Very common message. I’ve been seeing this for a while. Pops up at the bottom of the Internet Explorer window. In the notification bar.
The hyperlink (URL) that I had opened to trigger the above message is the following:
I’m pretty sure that http://www.howstuffworks.com or http://howstuffworks.com (without the www.) was added to the Trusted Sites zone but fairly certain that http://electronics.howstuffworks.com is not.
I tried adding the following URL to the Trusted Sites zone in Internet Explorer 10.
In my case, the address http://electronics.howstuffworks.com is pre-populated (already there) in the Add this website to the zone box. So I just had to click the Add button and the Close button in the lower right of the Trusted Sites dialog box.
Internet Explorer has modified this page to help prevent cross-site scripting.
If you’re in a corporate, locked down environment, the only thing you can do at this point is modify the Internet Explorer settings. But many organizations do control or govern their systems, including Windows and its native web browsing application, Internet Explorer. The best thing I can offer to any end-user (information worker) having this message is to simply click on the x on the right of the message bar at the bottom of Internet Explorer.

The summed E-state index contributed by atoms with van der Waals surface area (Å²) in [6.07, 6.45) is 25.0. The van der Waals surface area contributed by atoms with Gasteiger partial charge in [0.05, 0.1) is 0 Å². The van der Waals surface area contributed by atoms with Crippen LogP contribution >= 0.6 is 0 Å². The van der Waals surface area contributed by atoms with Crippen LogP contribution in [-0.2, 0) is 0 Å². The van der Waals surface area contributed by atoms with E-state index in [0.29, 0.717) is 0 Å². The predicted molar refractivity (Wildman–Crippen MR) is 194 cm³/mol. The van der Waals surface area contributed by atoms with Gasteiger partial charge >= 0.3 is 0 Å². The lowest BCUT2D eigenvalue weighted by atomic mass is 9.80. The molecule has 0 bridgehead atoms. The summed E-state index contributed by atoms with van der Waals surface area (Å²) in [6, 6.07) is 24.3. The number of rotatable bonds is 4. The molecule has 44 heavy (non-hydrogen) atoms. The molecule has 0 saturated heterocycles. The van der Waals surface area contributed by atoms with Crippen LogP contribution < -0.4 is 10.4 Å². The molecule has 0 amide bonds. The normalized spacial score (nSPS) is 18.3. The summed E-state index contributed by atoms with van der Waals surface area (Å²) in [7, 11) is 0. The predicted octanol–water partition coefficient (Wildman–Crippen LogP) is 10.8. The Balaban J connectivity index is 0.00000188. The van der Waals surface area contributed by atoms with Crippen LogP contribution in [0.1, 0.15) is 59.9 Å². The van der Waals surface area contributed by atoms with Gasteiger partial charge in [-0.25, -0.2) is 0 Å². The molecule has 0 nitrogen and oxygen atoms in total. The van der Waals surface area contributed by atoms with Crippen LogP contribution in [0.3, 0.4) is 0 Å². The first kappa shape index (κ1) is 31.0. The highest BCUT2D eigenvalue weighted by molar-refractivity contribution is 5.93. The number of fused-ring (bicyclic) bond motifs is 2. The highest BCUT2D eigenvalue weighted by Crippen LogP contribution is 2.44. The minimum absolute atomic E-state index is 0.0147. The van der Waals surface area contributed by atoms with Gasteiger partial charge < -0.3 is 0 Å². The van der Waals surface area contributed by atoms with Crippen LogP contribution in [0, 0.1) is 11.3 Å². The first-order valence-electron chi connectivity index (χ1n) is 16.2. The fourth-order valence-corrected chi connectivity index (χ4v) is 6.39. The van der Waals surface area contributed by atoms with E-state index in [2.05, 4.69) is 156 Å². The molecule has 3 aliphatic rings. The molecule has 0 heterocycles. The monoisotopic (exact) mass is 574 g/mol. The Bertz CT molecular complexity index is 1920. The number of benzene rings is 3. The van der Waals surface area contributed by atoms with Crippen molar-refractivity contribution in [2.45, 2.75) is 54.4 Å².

internet explorer 9 messages at bottom
Can I ignore notifications?
Yes. The bar might be displayed until you navigate to a new webpage or click the Close button. For notifications involving security or privacy, Internet Explorer automatically takes the most secure action, and allows you to take less secure actions if you’re confident they won’t put your computer or information in danger.
Click the x to ignore the message and close the notification bar. The bar should [I think] also simply close itself if you do nothing, within like 5-10 seconds.
How do I prevent Internet Explorer from modifying pages for cross-site scripting? Under the security tab for IE8 there is a new Scripting Section for XSS Filter, Disable it and the issue goes away.
I don’t ever touch this setting unless there’s some business justification or an RFP (request for proposal) outlining why it’s feasible to disable that setting. However, if you’re not at work and just in the context of a home computer, not used for business, then I’d suggest do it only if you understand what it does.
For more on the [Cross Site Scripting] XSS Filter, read the following articles:
Information workers, home, and end-users